Excavators are a common item of plant that can be used on construction sites to excavate and load most types of soil. Before beginning excavation works, there must be a plan for the areas that require excavating as well as where the excess material will be stored.
Very broadly, types of excavating plant can be categorised as:
Generally, the choice of excavating plant will depend on:
- The quantity of material to be excavated.
- The type and condition of the soil.
- The weather conditions.
- The speed of excavation required.
- The depth of the excavation.
- The material disposal method (side cast or cart away).
 Hydraulic excavators
These are tracked machines with a slewing capacity of 360-degrees, capable of adapting to a wide range of different requirements. The typical bucket size is 1 m3.
Face shovels are characterised by a boom and bucket arm that extends and swings upwards from the front. It can be used to excavate any kind of soil, including rock that has been loosened by blasting. It is usual for an additional haulage vehicle to be required for spoil removal, as well as a low loader transport lorry for travelling between sites. Face shovels are limited to an excavation depth of 300-400 mm below their own track or wheel level.
A backacter is fitted with a boom and bucket arm or a dipper arm that excavates downwards. They are most suited to trench, foundation and basement excavations. The depth of the dig can be up to 6-7 m, although arm extensions can be added if further depths are required. In excavation operations where the bucket width is equal to the trench width, increased accuracy and high productivity rates can be achieved.
Hydraulic clamshells are used in situations that are too difficult for a backacter, such as dredging and caisson sinking. They are suited to excavating very loose soils, as the bucket grabs and lifts rather than scoops and lifts.
Draglines are fitted with a basic crane jib which uses a rope or chain to control a drag bucket which is swung out to the excavation position and hauled or dragged back towards the power unit. It is best suited to bulk excavation in loose or waterlogged soils below its own track level.
Also known as a skimmer, a trenching machine is used for excavating long trenches, such as those necessary for pipelines. They will normally dig trenches 0.25-1.5 m wide and up to depths of 3 m, where a high degree of accuracy is required. The machine moves forwards when excavating with buckets either mounted on a wheel at the front, or on a chain which is carried by a jib.
These are the most common ‘JCB digger’ machines, intended for small to medium-sized excavation works. They are fitted with loading/excavating front buckets with widths up to 2 m and a rear backacter bucket that has a 180-degree arc of operation. Both are hydraulically controlled by the operator/driver. Use of the backacter bucket requires that the machine is raised off its axles using rear-mounted hydraulic outriggers or jacks.
The machine is flexible in that it can be fitted, usually on the backacter dipper arm, with a variety of bucket widths and attachments such as bulldozer blades, scarifiers, grab buckets and post-hole auger borers.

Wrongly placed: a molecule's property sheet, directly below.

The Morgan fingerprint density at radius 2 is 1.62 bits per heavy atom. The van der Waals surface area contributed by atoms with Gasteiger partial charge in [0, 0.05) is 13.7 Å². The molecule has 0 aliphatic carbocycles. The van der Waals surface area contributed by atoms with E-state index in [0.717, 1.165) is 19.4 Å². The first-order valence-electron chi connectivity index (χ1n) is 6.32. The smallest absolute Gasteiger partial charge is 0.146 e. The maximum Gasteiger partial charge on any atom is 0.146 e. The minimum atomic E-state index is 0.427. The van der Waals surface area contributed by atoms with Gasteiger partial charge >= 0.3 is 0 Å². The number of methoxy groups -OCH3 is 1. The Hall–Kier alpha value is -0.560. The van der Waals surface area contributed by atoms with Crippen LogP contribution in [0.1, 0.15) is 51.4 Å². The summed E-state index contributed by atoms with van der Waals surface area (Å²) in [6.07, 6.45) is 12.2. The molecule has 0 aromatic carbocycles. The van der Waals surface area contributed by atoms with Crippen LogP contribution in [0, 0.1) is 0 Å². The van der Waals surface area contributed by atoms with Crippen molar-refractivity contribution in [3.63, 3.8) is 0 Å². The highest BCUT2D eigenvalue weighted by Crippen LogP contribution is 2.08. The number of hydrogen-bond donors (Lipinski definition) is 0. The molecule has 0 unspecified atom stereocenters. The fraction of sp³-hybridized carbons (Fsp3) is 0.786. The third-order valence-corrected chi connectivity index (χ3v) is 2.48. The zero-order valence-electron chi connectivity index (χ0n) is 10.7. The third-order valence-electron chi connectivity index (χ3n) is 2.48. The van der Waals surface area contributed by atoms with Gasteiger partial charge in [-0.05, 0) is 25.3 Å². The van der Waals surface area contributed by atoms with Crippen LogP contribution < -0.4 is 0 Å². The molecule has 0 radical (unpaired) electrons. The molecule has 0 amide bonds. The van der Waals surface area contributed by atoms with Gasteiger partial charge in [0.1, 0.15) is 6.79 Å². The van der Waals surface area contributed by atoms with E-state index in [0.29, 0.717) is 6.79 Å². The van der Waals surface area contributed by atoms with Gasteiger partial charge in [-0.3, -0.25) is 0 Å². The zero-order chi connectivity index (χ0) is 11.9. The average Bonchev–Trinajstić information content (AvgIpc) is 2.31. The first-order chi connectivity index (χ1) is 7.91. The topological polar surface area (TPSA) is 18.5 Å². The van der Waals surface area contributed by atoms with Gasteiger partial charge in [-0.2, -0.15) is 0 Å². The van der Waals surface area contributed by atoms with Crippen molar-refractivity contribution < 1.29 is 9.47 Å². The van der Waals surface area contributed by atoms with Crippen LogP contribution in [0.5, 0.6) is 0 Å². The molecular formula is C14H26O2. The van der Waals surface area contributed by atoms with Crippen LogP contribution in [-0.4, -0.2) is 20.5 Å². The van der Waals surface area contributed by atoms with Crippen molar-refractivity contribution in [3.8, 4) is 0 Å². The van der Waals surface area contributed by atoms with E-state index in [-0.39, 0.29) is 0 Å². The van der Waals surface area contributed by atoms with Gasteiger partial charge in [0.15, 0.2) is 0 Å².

Related articles on Designing Buildings Wiki
- Bituminous mixing and laying plant.
- Building foundations.
- Cherry pickers.
- Compressed air plant.
- Concreting plant.
- Construction plant.
- Construction tools.
- Crane supports.
- Earth-moving plant.
- Forklift truck.
- Power float.
- Pumps and dewatering equipment.
- Rubble chute.
- Temporary works.
- Trenching equipment.
- Types of crane.
- Types of roller.
 External references
- ‘Introduction to Civil Engineering Construction’ (3rd ed.), HOLMES, R., The College of Estate Management, (1995)
- ‘Building Construction Handbook’ (6th ed.), CHUDLEY, R., GREENO, R., Butterworth-Heinemann, (2007)
Featured articles and news
CEOs and high-level executives explain who they expect to be the most successful players in the future of construction.
What are package contracts and how are they broken down? Find out in our introductory article.
Identifying sustainable shoreline protection solutions in the face of rising sea levels and storms in the US.
Budget documents state modern methods of construction will be favoured for public infrastructure schemes from 2019.
A walk-through exhibition of an emergency humanitarian shelter is officially opened at BRE's Innovation Park.
How to work safely on a construction site during winter.
Housing is the big winner in Chancellor Philip Hammond's Autumn Budget.
The winner of our BSRIA competition, Tomorrow's challenges in today's buildings, is.... Bob Hendrikx. A big thank you to everyone that took part.
Committee of MPs accuses government of dealing billpayers a 'bad hand' over the guaranteed power price.
In 1992, the Joint Fire Code was first published. What influence does it still have on construction sites today?
"Companies will have to adapt or go out of business" - how are virtual reality and big data disrupting digital construction?
International Well Building Institute and BRE collaborate on multiple levels to advance human health through better buildings.
"The industry has tried moving away from prescriptivism to focus on performance, but maybe that’s no longer working".